Track and field outfits for some women at the London Games will be nearly as revealing as spray-painted bikinis. When Australia unveiled its Adidas uniforms last month, Sally Pearson, the world-champion hurdler, said it was difficult to tell her Olympic suit from her birthday suit.
“There’s not much of it,” Pearson said. “In a way, it still feels like your skin, so it’s kind of like you are naked.”
There is more accommodating news on other fronts. The International Volleyball Federation will permit more conservative outfits for beach volleyball, citing cultural and religious sensitivities. Shorts and sleeved tops will be allowed in London, not simply bikinis the size of a Dairy Queen napkin.
FIFA, soccer’s world governing body, is reconsidering its ban on hijabs, the headscarves worn by Muslim women. This should prevent another embarrassment like the one last year, in which Iran’s women’s team had to forfeit an Olympic qualifying match. And it should attract more participants in a sport struggling for visibility more than “CBS This Morning.”
Track and field’s world governing body has come to its senses and allowed Paula Radcliffe’s fastest time to stand as the women’s world record in the marathon. Last fall, track officials scrapped records that women had set in road races in which men also competed. Meanwhile, they let stand East German records widely accepted to have been fueled by doping.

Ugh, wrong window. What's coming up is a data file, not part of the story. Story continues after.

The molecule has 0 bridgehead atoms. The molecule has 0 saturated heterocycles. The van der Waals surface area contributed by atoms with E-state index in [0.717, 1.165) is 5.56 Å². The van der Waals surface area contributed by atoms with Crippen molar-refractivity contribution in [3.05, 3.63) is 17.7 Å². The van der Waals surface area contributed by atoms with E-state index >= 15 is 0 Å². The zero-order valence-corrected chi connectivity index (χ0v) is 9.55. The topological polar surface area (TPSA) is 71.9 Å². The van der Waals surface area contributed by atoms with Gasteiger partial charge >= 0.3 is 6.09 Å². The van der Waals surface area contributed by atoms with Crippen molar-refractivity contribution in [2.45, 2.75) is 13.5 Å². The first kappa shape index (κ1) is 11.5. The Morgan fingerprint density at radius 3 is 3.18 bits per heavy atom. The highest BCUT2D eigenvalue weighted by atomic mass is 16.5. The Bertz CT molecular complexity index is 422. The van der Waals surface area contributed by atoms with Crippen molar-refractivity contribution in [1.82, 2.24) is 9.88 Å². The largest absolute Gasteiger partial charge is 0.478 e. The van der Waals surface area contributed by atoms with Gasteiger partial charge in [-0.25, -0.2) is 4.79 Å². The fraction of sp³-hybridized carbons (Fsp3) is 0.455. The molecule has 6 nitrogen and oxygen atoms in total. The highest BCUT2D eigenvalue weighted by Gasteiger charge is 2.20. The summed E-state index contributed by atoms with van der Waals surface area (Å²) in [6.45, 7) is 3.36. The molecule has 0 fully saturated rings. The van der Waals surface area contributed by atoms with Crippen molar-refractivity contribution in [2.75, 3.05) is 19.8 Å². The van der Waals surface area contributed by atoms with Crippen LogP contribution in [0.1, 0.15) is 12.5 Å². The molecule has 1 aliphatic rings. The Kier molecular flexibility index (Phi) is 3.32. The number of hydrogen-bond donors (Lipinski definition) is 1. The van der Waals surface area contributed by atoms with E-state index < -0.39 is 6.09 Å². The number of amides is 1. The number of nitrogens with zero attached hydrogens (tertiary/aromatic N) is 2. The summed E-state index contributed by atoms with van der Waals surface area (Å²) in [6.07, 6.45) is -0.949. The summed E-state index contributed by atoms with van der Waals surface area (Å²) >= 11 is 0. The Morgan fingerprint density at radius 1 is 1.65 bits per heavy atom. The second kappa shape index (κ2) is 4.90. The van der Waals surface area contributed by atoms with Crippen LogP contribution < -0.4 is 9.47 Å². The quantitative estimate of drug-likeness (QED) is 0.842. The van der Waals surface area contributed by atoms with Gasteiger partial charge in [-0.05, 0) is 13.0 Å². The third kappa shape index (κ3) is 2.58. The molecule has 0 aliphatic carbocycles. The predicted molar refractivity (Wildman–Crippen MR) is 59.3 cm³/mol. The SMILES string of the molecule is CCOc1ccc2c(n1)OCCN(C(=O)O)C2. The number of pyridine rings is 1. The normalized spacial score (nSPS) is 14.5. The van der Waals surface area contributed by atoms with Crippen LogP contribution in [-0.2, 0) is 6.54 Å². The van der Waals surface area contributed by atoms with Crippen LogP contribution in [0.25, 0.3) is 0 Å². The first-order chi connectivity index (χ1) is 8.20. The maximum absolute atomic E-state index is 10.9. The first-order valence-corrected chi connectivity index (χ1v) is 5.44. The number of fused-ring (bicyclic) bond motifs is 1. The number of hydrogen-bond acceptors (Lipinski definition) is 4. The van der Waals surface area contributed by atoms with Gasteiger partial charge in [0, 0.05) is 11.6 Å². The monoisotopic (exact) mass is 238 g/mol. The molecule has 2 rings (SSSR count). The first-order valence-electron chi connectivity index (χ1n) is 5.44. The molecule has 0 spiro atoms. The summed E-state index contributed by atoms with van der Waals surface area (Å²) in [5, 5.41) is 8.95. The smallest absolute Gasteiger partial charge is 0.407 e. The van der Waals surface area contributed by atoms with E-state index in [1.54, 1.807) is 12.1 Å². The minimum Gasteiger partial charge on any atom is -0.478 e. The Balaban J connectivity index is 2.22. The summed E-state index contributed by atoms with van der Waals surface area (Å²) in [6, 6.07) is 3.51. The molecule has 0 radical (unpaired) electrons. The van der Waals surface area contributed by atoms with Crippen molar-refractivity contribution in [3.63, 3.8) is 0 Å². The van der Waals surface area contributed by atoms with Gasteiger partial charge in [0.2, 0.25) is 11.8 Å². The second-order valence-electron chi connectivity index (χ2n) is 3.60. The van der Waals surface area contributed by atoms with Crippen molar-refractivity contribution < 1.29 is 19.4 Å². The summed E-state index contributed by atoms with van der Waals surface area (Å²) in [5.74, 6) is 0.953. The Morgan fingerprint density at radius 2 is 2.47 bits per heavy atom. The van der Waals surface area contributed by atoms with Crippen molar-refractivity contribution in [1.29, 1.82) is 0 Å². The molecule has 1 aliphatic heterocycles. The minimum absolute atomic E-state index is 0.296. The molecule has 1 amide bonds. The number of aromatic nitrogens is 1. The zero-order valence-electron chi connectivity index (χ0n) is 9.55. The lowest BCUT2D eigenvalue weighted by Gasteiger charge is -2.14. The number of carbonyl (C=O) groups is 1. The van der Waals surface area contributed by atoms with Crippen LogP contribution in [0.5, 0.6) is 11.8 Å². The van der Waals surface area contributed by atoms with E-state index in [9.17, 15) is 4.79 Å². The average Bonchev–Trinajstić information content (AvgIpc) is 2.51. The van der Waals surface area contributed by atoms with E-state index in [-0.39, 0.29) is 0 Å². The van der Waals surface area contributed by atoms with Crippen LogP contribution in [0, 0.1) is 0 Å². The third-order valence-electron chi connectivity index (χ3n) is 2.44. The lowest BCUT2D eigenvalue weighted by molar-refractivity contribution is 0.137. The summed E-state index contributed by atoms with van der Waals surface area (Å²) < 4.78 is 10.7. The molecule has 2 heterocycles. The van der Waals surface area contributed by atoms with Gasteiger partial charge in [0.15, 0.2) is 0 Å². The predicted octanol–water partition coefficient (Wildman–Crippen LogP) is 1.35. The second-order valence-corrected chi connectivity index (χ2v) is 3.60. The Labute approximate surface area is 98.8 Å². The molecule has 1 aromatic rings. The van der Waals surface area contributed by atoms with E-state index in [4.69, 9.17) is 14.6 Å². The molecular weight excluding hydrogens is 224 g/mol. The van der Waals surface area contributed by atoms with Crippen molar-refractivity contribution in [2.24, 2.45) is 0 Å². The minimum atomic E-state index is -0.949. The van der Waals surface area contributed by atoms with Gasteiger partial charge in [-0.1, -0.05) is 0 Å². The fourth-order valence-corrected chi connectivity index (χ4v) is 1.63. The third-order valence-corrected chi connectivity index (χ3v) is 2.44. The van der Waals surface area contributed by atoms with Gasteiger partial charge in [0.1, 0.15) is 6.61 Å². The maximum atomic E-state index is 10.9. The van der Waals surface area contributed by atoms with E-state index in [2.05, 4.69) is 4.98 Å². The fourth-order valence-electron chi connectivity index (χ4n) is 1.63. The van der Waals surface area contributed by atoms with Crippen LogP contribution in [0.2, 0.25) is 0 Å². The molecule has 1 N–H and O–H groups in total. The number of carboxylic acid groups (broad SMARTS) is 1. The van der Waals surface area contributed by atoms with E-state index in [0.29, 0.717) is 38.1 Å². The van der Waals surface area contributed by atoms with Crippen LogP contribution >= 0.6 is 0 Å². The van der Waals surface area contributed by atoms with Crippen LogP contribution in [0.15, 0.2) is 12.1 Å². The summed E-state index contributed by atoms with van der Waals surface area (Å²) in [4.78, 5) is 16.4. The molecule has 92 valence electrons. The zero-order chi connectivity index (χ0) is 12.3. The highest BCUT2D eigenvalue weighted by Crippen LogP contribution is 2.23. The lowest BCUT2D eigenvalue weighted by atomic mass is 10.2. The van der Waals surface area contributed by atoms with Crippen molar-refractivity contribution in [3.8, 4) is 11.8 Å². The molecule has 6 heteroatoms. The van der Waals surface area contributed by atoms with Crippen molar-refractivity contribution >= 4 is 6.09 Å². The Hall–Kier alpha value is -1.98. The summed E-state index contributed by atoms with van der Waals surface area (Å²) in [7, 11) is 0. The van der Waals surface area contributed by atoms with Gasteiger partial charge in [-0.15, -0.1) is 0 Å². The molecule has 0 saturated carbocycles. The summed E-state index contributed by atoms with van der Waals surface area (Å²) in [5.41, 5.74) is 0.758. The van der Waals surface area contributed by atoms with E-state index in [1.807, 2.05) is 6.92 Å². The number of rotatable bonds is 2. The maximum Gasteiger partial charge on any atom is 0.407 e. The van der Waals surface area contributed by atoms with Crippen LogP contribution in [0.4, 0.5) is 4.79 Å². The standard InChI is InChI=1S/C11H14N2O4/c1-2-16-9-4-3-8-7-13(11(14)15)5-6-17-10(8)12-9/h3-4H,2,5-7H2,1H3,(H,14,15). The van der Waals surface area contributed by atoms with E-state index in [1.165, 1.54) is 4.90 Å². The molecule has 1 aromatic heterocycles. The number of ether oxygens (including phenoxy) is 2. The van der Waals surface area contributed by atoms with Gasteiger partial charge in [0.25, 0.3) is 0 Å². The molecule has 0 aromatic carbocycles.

There is still the unsettled case of Saudi Arabia, which bars women from sports, claiming it will lead to immoral behavior, by using tradition and discredited science. The Human Rights Watch report issued in February referred to a religious scholar who said that “the health of a virgin girl will be affected by too much movement and jumping in sports such as soccer and basketball.”
Wilcke, the Human Rights Watch researcher, said, “It is impossible to square Saudi discrimination against women with the noble values of the Olympic Charter,” which forbids intolerance.
But do not count on the International Olympic Committee, the hoariest old boys’ club, to take a bold stance and bar Saudi Arabia from the London Games. Earlier this month, Olympic officials seemed more concerned about another urgent women’s issue: sportswriters and their shoes.
Around the Rings
, an influential Olympic newsletter, reported that sandals, flip-flops and open-toed shoes were being barred for Olympic reporters, male and female, for reasons of safety and aesthetics.
“I think it will be a great relief to look down when I am interviewed and not see hairy feet or fluorescent-painted toes,” an unidentified Olympic official told the newsletter.
Turns out, it was an April Fool’s joke. If that were only the case with Saudi Arabia and its treatment of women.
“That women in vigorous activities will upset their wombs, reproductive activity and menstrual cycle — it’s amazing they can put forth these arguments and be accepted with the science we have,” said Forsyth, the Olympic scholar. “My students laughed at that. They were shocked. That’s something we saw a hundred years ago.”